Double investment – keep in mind that customization of generic software is often impossible, and if it is – it’s far more expensive than similar modifications in custom-built software. Some of the savings made by off-the-shelf software may be just temporary, but at the end of the story, we may need a custom made application anyway.
Cost of change – The additional costs that you have to carry in case of necessary software change. Includes the costs of training while applying new solutions and temporary employee’s ineffectiveness due to the new tool implementation.
Rising SaaS cost – The monthly subscription price often depends on the number of users in your team. Along with the organization scaling, your company may reach the point where subscription cost for all the users is actually higher than a single investment in custom software.
Implementation and maintenance
It’s rarely the first thing that we consider during the solution design phase. However, it is worth to keep that in mind, as an implementation of a new tool can cause a set of difficulties with employee motivation, delays due to non-working systems, onboarding process, etc. So how can we make sure which software solution implementation will go smooth, and maintenance won’t be a long-lasting struggle? And what are the pros and cons of both custom made and generic software? Pay extra attention to the following bullet points.
- Make sure the tools you implement are in-line with your company’s culture and employee profile. Are you running a startup where the average employee is 28 years old tech geek? Or maybe an established company with a number of middle-age managers and a sophisticated management system? In each situation, habits and expectations towards the user interface might be completely different. In that field, the custom software has a huge advantage. You can design an app layout together with the dedicated UX team based on your employee’s feedback.
- The training phase – implementation is not only about setup and pressing the “start” button. It always takes time to learn a new tool and make it common among all the employees. The learning phase may vary between organizations. However, appropriately done training can significantly shorten this phase. Some generic software solutions offer online training and documentation. It is a halfway solution – it works, but it is hard to compare it with personal training provided by custom software development agencies. Inevitably we can compare the quality of training and guidebooks between particular partners, but in general, we all agree that in-person training is more valuable than a handbook. And here again – point for custom software.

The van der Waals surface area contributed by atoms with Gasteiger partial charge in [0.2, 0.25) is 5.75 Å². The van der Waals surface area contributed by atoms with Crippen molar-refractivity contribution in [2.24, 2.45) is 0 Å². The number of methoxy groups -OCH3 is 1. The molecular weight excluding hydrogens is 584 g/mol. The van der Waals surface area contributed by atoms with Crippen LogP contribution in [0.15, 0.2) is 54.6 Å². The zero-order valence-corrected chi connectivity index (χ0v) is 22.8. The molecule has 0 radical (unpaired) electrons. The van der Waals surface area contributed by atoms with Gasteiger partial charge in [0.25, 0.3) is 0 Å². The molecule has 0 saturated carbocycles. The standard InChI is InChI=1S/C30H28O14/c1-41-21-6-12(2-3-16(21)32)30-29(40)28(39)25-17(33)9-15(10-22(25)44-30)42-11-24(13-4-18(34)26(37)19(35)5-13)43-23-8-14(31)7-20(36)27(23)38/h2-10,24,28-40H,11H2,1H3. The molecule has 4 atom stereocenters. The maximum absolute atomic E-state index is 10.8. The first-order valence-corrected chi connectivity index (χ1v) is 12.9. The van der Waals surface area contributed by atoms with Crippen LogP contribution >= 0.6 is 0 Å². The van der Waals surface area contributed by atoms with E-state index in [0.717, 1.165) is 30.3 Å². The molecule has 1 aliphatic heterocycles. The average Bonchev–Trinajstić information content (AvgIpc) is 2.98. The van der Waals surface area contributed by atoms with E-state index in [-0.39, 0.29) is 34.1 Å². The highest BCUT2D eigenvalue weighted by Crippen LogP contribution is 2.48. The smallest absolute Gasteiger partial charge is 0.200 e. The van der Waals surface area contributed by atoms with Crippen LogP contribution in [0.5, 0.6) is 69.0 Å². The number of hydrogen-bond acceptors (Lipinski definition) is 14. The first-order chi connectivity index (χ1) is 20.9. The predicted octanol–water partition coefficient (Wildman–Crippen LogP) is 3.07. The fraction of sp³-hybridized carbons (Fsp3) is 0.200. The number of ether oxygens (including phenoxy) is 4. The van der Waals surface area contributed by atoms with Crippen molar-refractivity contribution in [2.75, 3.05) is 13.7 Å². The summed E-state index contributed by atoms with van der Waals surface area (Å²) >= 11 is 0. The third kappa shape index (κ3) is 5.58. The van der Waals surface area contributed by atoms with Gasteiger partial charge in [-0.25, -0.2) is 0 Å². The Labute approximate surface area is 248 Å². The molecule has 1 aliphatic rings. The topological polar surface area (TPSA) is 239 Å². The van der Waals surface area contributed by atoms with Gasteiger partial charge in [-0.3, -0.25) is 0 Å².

- Maintenance – we all need a reliable tool that will keep our data safe and have a high availability 24/7. The SaaS software comes in a package with not only software but also whole IT infrastructure. And most of the time, the systems are super reliable (as long as we use the product of well-known service companies), and the system breakdowns happen rarely. This approach also enables easier scaling when it comes to the number of users. Any additional use is just another plan bought on a website – without the need to worry about additional hosting resources. However, in case some problems occur, all we can do is to submit the ticket to customer support and wait patiently.
- Support and advisory – creating custom software often involve some third party companies. The company to which we outsource software often becomes a technology partner. In this case, one should expect a holistic approach from such a partner – from help in ongoing maintenance and supporting a high level of SLA’s to the technological advisory. To achieve this state, check our advice about cooperation with software houses. On the other hand, we have the off-the-shelf solution, where we do pay for the product itself, but the advisory and consulting are very limited. However, for the obvious reasons – the relation is not that close.
The answer for custom vs. off-the-shelf software problem depends on the specific company’s needs. It is hard to name a framework where one or another approach to software works best. However, keeping all the solution-dimension in mind, we can easily adapt to our unique situation and make the best possible choice. The main factors we should take into consideration before the final decision are: solution flexibility, cost, scalability, implementation, and maintenance. Above all, we should consider it through the time lenses to notice all the details. In the short-run, the generic software can be cost-effective and enough to address less complex, simple, and general needs. On the other hand, the benefits of custom software grow along with the time perspective, process complexity, and problem specificity. Nevertheless, of the chosen approach, to make the most beneficial decision, it’s worth to turn for advice to entrusted technological partner.